Jesus’ words show us a radical and often more powerful response. For when we turn the other cheek, give away our cloak, or keep walking (Matt. 5:38–42), we are undermining the offender’s power over us by acting with a willing attitude. Moreover, we are not allowing the burden of vengeance or bitterness to rule us. Above all, we are displaying the power of God at work in us, for He is patient with the unjust.

Examples of God’s people living out this pattern abound throughout history even to the present day. On June 17, 2015, members of the Emmanuel A.M.E. Church in Charleston, S.C., welcomed Dylann Roof into their Bible study only for nine of them to lose their lives when Roof opened fire. Roof was rightly brought to justice, yet the response of the victims’ family members to him in court forty-eight hours after the shooting was unbelievable—they forgave him. The pain he caused was real and indescribable, yet they refused to let bitterness and revenge rule their hearts.

Several New Testament examples assist us in making sense of such radical love. In Acts 7, Stephen gave an earth-shattering defense of the gospel, which angered the religious leaders, who stoned him to death. Upon seeing a vision of Christ standing at the right hand of God, Stephen cried, “Lord, do not hold this sin against them” (v. 60). Standing there approving of his execution was Saul, who became notorious for persecuting the church before being blinded by the glory of Christ on the Damascus road and then converted. As Paul, he became a major vessel for the expansion of the gospel and suffered greatly for the name of Christ. Later, in prison, abandoned by many friends, he wrote, “May it not be charged against them!” (2 Tim. 4:16). Finally, our Lord and Savior Jesus Christ, the only man in history innocent of all sin, was unjustly sentenced to death. Yet, He cried out, “Father, forgive them” (Luke 23:34).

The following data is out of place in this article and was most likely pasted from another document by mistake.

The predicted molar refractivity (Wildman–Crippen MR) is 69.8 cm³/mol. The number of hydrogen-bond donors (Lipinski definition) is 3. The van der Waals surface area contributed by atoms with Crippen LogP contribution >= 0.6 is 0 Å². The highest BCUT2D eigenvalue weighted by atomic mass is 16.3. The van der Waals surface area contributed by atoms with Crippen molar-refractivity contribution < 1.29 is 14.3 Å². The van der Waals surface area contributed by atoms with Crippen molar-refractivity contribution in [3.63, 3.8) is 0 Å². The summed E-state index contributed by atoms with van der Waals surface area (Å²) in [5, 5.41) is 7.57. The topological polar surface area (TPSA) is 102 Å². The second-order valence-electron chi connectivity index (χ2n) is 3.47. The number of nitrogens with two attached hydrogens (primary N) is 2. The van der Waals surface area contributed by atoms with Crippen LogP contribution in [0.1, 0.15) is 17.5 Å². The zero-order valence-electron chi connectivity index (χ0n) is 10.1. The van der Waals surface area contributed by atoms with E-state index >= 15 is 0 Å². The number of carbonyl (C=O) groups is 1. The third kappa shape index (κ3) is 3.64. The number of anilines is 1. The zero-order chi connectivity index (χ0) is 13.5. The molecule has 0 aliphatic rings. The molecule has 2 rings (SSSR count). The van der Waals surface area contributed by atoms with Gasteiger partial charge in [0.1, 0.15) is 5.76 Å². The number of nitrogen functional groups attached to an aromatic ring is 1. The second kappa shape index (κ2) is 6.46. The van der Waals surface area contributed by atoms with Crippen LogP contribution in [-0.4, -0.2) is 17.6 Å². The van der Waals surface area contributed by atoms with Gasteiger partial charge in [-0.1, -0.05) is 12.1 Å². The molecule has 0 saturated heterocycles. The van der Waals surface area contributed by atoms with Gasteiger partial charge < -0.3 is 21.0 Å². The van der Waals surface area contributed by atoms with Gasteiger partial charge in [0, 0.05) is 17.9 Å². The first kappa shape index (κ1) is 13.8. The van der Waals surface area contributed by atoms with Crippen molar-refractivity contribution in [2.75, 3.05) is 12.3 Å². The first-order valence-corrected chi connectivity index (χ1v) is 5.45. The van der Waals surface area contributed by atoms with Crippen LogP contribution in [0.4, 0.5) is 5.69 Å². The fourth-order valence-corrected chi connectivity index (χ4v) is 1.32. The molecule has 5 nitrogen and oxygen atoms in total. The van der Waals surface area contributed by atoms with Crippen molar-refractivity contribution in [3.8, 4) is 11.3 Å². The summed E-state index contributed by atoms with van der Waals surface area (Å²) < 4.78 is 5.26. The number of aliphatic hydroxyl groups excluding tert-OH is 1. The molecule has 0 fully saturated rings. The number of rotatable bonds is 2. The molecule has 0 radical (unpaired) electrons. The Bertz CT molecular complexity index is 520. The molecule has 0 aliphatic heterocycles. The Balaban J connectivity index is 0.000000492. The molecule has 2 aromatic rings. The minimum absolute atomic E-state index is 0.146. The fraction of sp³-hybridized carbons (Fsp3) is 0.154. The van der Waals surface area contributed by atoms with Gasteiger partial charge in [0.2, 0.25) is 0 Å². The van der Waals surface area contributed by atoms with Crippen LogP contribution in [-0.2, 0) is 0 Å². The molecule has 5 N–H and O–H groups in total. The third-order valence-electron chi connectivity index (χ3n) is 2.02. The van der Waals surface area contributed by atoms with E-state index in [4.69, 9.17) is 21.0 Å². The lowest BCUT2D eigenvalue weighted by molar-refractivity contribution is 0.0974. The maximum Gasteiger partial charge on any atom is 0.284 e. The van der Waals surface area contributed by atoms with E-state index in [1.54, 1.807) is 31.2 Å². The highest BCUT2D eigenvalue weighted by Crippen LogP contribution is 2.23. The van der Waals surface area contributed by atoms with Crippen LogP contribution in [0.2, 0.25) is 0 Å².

If we would be people who turn the other cheek, we must begin by remembering that Christ turned the wrath of God from us and by living with a vision of the glorious forgiving Christ before us.

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From the May 2020 Issue
May 2020 Issue